When Olivia Nadine first arrived in China in 2010, as a business school exchange student from Ohio State University to Peking University, she found it was hard to buy beauty products as a black woman.
“I remember every time I tried to find face cream here, it was always bleaching, or whitening,” she said. Nadine moved to Beijing permanently in 2016, after gaining a graduate degree in Asian studies and business from Georgetown University in Washington.
“You just can’t get certain products here. I would see on WeChat people asking where [they could] get shea butter, or this fabric, or this thing that is culturally relevant,” the 29-year-old said. “Someone would send a contact card [WeChat contact], but there wasn’t a stable place to find [these products].”
In 2017, she co-founded social enterprise BlackExpo, China’s first physical market space for the black community, with Ugandan artist James Sswerwadda in Beijing.
Inspiration came from her own experience of founding Tianmi Bakery, a baking business, and selling produce at weekend markets that run at virtually full capacity and can charge up to 1,000 yuan (US$143) from vendors.
Getting a spot was hard and there was demand for culturally relevant produce among her peers.
“Some of the stuff we were looking for, you really just couldn’t find it on [Chinese e-commerce site] Taobao … or you couldn’t verify that it was good quality. You had to get it from another person, who knew the source, or was producing,” she said.
“There are all these people who do sell these things, but the markets are at capacity.” That’s when it came to her – why not have a market that highlights black vendors?
“We are also fulfilling a need for the vendors, who are getting sales days they were not getting otherwise,” Nadine said, anecdotally noting that some have had “record” sales days.
BlackExpo organises four events every year, twice a year in Beijing and Shanghai each, and last month launched an expo in Shenzhen, where two events will be held every year. Small businesses pay about 300 yuan for every event and sell everything from skincare products to fashion, art, literature and food, to hundreds of visitors, who pay 20 yuan to attend the events.
The first event attracted 500 visitors. About 40 businesses and start-ups have signed up for every expo so far.
BlackExpo has also managed to attract sponsorships from companies such as Gllyd, a Nigerian start-up similar to Uber that provides public transport using green technology. Nadine said there was a range of sponsorships available, with potential sponsors opting for anything from donating products to a raffle to sponsoring the venue.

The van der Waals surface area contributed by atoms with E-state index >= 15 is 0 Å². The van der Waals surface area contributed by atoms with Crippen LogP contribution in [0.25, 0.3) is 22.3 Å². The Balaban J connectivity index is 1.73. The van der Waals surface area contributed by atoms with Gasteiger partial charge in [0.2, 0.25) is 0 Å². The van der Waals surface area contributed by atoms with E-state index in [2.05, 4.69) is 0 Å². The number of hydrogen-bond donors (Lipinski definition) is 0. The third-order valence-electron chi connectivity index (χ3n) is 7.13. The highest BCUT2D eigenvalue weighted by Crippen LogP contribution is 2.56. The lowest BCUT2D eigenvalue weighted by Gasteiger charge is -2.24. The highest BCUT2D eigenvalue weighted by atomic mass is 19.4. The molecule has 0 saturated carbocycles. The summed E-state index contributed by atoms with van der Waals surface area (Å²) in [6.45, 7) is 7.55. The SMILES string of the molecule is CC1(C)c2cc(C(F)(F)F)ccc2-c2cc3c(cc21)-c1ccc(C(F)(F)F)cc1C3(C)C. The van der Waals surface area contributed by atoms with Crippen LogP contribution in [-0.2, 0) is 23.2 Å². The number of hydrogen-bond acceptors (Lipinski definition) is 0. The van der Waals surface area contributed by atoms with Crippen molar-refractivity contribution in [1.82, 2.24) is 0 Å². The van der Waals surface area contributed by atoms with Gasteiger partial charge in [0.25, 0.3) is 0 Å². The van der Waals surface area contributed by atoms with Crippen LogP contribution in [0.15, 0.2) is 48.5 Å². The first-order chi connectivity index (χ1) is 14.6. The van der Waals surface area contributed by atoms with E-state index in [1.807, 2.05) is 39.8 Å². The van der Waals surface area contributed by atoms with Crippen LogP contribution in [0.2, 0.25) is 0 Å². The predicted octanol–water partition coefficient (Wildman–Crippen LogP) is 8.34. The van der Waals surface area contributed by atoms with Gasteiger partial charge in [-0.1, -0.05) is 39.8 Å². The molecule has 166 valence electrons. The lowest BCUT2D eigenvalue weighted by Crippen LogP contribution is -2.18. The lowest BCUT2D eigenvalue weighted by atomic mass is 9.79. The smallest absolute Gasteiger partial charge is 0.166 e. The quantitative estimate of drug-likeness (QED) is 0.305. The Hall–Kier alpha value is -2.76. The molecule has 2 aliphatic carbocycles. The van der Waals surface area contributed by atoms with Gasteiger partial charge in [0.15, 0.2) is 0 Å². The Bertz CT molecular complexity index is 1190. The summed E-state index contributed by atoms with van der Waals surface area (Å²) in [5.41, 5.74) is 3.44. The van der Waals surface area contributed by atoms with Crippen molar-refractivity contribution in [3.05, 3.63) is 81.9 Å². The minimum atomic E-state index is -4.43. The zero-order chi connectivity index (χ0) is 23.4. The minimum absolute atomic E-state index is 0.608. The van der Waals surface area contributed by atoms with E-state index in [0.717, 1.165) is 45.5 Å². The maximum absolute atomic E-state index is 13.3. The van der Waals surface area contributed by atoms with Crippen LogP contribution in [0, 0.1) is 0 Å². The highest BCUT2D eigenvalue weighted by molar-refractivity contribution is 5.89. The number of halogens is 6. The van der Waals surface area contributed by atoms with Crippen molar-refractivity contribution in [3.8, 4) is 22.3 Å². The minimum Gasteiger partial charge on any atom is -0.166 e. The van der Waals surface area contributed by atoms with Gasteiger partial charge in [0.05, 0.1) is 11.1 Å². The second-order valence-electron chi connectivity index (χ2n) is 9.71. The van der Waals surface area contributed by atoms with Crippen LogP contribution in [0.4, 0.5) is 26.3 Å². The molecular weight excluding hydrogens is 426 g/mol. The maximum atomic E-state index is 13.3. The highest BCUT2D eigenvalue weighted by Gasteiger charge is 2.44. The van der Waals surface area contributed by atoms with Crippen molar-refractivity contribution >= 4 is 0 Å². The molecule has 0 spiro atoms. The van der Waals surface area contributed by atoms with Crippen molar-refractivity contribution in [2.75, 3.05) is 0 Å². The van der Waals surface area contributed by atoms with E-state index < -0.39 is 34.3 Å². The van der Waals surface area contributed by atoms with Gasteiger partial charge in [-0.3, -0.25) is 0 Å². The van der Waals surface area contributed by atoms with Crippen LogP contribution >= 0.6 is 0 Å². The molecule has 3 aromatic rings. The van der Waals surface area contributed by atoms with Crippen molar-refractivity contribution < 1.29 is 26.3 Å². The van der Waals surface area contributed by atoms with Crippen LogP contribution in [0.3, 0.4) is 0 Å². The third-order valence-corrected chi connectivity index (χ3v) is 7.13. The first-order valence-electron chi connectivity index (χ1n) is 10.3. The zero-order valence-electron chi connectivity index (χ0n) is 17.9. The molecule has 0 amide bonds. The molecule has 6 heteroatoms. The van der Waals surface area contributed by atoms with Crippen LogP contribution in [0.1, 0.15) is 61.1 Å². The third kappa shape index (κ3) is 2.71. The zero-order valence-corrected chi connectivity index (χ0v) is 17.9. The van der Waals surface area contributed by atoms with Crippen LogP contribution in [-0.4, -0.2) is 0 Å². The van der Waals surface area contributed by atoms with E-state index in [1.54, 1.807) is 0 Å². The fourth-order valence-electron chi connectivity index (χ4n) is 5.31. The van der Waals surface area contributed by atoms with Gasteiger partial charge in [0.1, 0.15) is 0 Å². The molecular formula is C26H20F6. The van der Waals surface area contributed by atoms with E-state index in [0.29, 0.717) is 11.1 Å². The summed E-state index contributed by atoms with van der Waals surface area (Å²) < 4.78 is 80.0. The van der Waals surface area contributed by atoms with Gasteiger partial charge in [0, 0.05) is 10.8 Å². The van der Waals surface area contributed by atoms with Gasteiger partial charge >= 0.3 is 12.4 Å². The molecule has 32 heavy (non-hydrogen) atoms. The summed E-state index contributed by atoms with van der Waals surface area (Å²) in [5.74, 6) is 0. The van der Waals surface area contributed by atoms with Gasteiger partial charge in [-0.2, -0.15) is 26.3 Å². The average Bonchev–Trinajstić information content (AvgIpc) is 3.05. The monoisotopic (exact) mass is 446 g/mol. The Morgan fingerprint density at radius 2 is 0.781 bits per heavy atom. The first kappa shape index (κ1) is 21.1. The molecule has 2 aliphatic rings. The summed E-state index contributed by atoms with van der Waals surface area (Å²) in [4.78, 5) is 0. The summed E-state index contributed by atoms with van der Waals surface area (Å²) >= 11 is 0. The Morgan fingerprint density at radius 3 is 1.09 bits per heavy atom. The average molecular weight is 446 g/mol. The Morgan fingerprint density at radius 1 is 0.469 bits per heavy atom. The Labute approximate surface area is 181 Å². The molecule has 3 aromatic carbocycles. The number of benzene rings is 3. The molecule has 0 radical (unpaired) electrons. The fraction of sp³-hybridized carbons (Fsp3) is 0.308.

Any profit generated by BlackExpo is put back into the business. The events generate enough to cover costs, such as those involving volunteers and performers, and investment in future events. “Within a year we have been able to build up within the China-wide black community, a pretty strong reputation,” Nadine said. She added that customers have travelled from as far as southern Guangzhou to get their hands on produce.
But the needs of the black community have not quite been met, said Nadine who has a self-professed “entrepreneurial spirit”. Next year, BlackExpo aims to expand to Seoul, Singapore and even Sweden.
Nadine has already taken a leap of faith, quitting her full-time job at think tank Carnegie-Tsinghua Centre for Global Policy this year to run her bakery business full time.
And by Lunar New Year, she said, BlackExpo aims to launch an e-commerce site followed by an incubator for companies founded by the black community.
“The in-person event is a beautiful, magical event, but it is only twice a year. In between, people still want products and vendors still want to be able to sell to a strong market,” she said. “People are still asking for contact cards, so that original problem we were trying to fix isn’t fully fixed.”
The site, she added, could compete with the likes of Alibaba Group Holding’s Taobao – the world’s largest e-commerce site – by offering niche products unavailable elsewhere.
“In a niche way, it does compete with [Taobao] and I’m really excited that it does,” she said. “A lot of foreigners are intimidated by the idea of opening up a Taobao shop. Most of the products that are for foreigners, by foreigners, are not there. Or if they are there, you are not always sure of the quality.”
For instance, it is hard to know if Ghanian shea butter, which must be stored in certain conditions, has been properly kept, she said.
Nadine and Sswerwadda also want to build a “social, lifestyle business incubator” that will advise businesses on how to grow in the Chinese market. “Part of what we want to do … down the road is funding and scholarships for these businesses”, but that, she said, will take investment.
It all comes back to when Nadine first sold her baked goods at a market.
“[It’s about] you having a great business idea and just wanting to figure out where to start – the same way I didn’t know there were markets until my co-workers said ‘You know, you can sell these brownies to people’.”
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This article Meet the woman behind BlackExpo, a platform dedicated to businesses run by the black community in China first appeared on South China Morning Post